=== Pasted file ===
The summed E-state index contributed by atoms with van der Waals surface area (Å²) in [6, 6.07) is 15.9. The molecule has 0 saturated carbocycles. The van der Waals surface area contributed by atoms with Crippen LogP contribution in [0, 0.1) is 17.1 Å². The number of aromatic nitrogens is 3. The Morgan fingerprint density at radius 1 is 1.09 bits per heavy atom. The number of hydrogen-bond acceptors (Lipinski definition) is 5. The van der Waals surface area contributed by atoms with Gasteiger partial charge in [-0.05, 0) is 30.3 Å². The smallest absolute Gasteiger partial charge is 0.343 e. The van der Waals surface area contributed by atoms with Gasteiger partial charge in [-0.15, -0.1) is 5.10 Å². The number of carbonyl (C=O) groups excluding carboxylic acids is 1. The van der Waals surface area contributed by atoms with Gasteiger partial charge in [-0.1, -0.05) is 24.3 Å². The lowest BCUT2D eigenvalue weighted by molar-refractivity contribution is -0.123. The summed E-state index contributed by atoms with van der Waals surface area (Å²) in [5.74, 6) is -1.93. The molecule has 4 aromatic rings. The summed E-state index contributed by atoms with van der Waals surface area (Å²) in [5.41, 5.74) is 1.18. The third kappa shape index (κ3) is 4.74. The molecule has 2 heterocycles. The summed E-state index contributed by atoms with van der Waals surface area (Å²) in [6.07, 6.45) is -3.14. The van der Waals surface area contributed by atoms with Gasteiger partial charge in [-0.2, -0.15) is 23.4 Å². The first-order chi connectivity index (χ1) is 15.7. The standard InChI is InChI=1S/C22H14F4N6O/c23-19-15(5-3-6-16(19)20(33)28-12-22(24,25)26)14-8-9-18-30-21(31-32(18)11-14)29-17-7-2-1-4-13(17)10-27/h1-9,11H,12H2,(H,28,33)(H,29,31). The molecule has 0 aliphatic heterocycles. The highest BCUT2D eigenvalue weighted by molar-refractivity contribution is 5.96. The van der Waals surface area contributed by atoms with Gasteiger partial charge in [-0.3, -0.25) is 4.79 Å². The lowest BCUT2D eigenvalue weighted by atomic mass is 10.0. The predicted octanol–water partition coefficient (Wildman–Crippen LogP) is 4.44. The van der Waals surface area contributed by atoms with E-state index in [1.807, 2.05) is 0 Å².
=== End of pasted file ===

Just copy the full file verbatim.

The summed E-state index contributed by atoms with van der Waals surface area (Å²) in [6, 6.07) is 15.9. The molecule has 0 saturated carbocycles. The van der Waals surface area contributed by atoms with Crippen LogP contribution in [0, 0.1) is 17.1 Å². The number of aromatic nitrogens is 3. The Morgan fingerprint density at radius 1 is 1.09 bits per heavy atom. The number of hydrogen-bond acceptors (Lipinski definition) is 5. The van der Waals surface area contributed by atoms with Gasteiger partial charge in [-0.05, 0) is 30.3 Å². The smallest absolute Gasteiger partial charge is 0.343 e. The van der Waals surface area contributed by atoms with Gasteiger partial charge in [-0.15, -0.1) is 5.10 Å². The number of carbonyl (C=O) groups excluding carboxylic acids is 1. The van der Waals surface area contributed by atoms with Gasteiger partial charge in [-0.1, -0.05) is 24.3 Å². The lowest BCUT2D eigenvalue weighted by molar-refractivity contribution is -0.123. The summed E-state index contributed by atoms with van der Waals surface area (Å²) in [5.74, 6) is -1.93. The molecule has 4 aromatic rings. The summed E-state index contributed by atoms with van der Waals surface area (Å²) in [5.41, 5.74) is 1.18. The third kappa shape index (κ3) is 4.74. The molecule has 2 heterocycles. The summed E-state index contributed by atoms with van der Waals surface area (Å²) in [6.07, 6.45) is -3.14. The van der Waals surface area contributed by atoms with Gasteiger partial charge in [-0.2, -0.15) is 23.4 Å². The first-order chi connectivity index (χ1) is 15.7. The standard InChI is InChI=1S/C22H14F4N6O/c23-19-15(5-3-6-16(19)20(33)28-12-22(24,25)26)14-8-9-18-30-21(31-32(18)11-14)29-17-7-2-1-4-13(17)10-27/h1-9,11H,12H2,(H,28,33)(H,29,31). The molecule has 0 aliphatic heterocycles. The highest BCUT2D eigenvalue weighted by molar-refractivity contribution is 5.96. The van der Waals surface area contributed by atoms with Gasteiger partial charge in [-0.3, -0.25) is 4.79 Å². The lowest BCUT2D eigenvalue weighted by atomic mass is 10.0. The predicted octanol–water partition coefficient (Wildman–Crippen LogP) is 4.44. The van der Waals surface area contributed by atoms with E-state index in [1.807, 2.05) is 0 Å².